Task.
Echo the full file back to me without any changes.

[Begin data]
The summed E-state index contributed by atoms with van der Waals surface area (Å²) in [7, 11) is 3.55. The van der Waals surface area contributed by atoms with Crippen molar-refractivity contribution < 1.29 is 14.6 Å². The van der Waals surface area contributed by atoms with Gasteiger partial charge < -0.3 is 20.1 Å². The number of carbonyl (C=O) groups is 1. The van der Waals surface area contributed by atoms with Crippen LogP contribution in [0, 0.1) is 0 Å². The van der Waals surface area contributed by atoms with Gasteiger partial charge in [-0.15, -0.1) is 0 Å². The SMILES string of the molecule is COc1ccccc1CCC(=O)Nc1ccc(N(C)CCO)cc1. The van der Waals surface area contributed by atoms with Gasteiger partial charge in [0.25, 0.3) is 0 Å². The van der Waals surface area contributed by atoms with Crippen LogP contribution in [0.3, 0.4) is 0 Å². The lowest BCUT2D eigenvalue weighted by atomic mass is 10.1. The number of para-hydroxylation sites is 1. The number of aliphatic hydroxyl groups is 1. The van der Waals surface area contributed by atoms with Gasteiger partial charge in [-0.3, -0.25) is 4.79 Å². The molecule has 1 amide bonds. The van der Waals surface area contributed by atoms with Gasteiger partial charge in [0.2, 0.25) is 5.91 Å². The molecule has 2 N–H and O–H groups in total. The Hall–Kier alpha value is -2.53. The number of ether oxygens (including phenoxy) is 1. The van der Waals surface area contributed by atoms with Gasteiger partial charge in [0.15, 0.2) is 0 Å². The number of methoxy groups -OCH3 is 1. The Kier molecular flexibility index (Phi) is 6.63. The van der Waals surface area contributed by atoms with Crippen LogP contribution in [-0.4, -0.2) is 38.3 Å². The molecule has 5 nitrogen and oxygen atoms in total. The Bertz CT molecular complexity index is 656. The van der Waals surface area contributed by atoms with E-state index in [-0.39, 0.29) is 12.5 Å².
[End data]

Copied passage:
The summed E-state index contributed by atoms with van der Waals surface area (Å²) in [7, 11) is 3.55. The van der Waals surface area contributed by atoms with Crippen molar-refractivity contribution < 1.29 is 14.6 Å². The van der Waals surface area contributed by atoms with Gasteiger partial charge < -0.3 is 20.1 Å². The number of carbonyl (C=O) groups is 1. The van der Waals surface area contributed by atoms with Crippen LogP contribution in [0, 0.1) is 0 Å². The van der Waals surface area contributed by atoms with Gasteiger partial charge in [-0.15, -0.1) is 0 Å². The SMILES string of the molecule is COc1ccccc1CCC(=O)Nc1ccc(N(C)CCO)cc1. The van der Waals surface area contributed by atoms with Gasteiger partial charge in [0.25, 0.3) is 0 Å². The van der Waals surface area contributed by atoms with Crippen LogP contribution in [0.3, 0.4) is 0 Å². The lowest BCUT2D eigenvalue weighted by atomic mass is 10.1. The number of para-hydroxylation sites is 1. The number of aliphatic hydroxyl groups is 1. The van der Waals surface area contributed by atoms with Gasteiger partial charge in [-0.3, -0.25) is 4.79 Å². The molecule has 1 amide bonds. The van der Waals surface area contributed by atoms with Gasteiger partial charge in [0.2, 0.25) is 5.91 Å². The molecule has 2 N–H and O–H groups in total. The Hall–Kier alpha value is -2.53. The number of ether oxygens (including phenoxy) is 1. The van der Waals surface area contributed by atoms with Gasteiger partial charge in [0.15, 0.2) is 0 Å². The number of methoxy groups -OCH3 is 1. The Kier molecular flexibility index (Phi) is 6.63. The van der Waals surface area contributed by atoms with Crippen LogP contribution in [-0.4, -0.2) is 38.3 Å². The molecule has 5 nitrogen and oxygen atoms in total. The Bertz CT molecular complexity index is 656. The van der Waals surface area contributed by atoms with E-state index in [-0.39, 0.29) is 12.5 Å².